Swiss perspectives in 10 languages

Scientists complete ant-thology is a collaborative effort between scientists from around the world.

If you struggle to identify a fire ant from a carpenter ant, help is at hand with the first complete database of the world's 11,000 known ant species.

Scientists say provides access to a wide range of information from distribution data to original descriptions, images and, where available, gene sequence.

“Ants are very important ecologically,” said Swiss scientist, Donat Agosti, who has played a major role in the list’s compilation. “In an Amazon rain forest, ants make up about 15 per cent of the total weight of animal life.”

Information on ants is scattered across thousands of publications including many obscure journals. Agosti said it was important to link all the material since ant populations provide vital information about the environmental health of ecosystems.

Double the number

Agosti, a research associate at the American Museum of Natural History, now living in Cairo, says his aim over the next ten to 15 years is to describe all the world’s ants, which are probably far more numerous than the 11,000 known species.

“We expect to double the number,” Agosti told swissinfo. “When a colleague published the first account of ants in the Arabian peninsula, there were only 50 ants known. Later, he got to about 100 and a few years ago we added up 256 ants in total.”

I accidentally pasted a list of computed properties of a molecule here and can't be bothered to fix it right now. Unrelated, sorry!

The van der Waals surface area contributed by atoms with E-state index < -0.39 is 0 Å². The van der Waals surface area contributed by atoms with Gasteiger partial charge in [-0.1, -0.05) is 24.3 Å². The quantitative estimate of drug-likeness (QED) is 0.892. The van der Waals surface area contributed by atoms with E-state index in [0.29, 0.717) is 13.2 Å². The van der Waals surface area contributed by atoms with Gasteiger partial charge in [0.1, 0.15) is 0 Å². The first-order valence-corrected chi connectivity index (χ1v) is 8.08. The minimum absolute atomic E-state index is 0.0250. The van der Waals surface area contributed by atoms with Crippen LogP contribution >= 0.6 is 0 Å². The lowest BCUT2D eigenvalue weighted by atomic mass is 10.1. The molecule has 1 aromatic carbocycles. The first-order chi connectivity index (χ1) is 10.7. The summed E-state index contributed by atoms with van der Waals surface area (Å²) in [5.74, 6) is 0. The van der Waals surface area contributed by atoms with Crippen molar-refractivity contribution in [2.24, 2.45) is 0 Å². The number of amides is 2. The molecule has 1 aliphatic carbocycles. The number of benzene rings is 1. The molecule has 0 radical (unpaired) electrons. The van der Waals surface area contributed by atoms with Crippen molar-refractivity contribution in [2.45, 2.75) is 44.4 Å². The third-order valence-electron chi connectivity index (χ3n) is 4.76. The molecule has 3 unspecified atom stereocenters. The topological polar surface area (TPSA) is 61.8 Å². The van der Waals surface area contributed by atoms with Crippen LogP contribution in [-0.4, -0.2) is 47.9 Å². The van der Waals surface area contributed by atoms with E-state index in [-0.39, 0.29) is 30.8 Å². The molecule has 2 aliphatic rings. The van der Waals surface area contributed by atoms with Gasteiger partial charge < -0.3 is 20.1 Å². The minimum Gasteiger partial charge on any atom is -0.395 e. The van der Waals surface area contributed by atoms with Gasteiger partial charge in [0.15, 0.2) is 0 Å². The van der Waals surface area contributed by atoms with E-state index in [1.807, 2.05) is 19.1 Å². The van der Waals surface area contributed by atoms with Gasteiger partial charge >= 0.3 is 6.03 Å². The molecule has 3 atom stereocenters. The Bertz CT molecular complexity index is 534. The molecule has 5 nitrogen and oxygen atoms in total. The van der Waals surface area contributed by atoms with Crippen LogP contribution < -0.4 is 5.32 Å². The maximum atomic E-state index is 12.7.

Born in Switzerland, Agosti studied at the Federal Institute of Technology in Zurich and has worked in London and New York. During the course of his career, he has described 95 new species including the oldest ant – a fossilised specimen dating back 92 million years.

“The study of ants is fascinating” said Agosti. “Whenever I go to the desert, I am struck by what they do and how they survive. I mean how can they live. There are a few nests then 50 kilometres nothing then you find some other nests. It’s almost a bit mystical how they operate.”

Collaborators on include the American Museum of Natural History in New York, Ohio State University and Japan’s Ant Image Database.

Switzerland boasts more than 130 known species of ant.

by Vincent Landon

Popular Stories

Most Discussed

In compliance with the JTI standards

More: SWI certified by the Journalism Trust Initiative

You can find an overview of ongoing debates with our journalists here . Please join us!

If you want to start a conversation about a topic raised in this article or want to report factual errors, email us at

SWI - a branch of Swiss Broadcasting Corporation SRG SSR

SWI - a branch of Swiss Broadcasting Corporation SRG SSR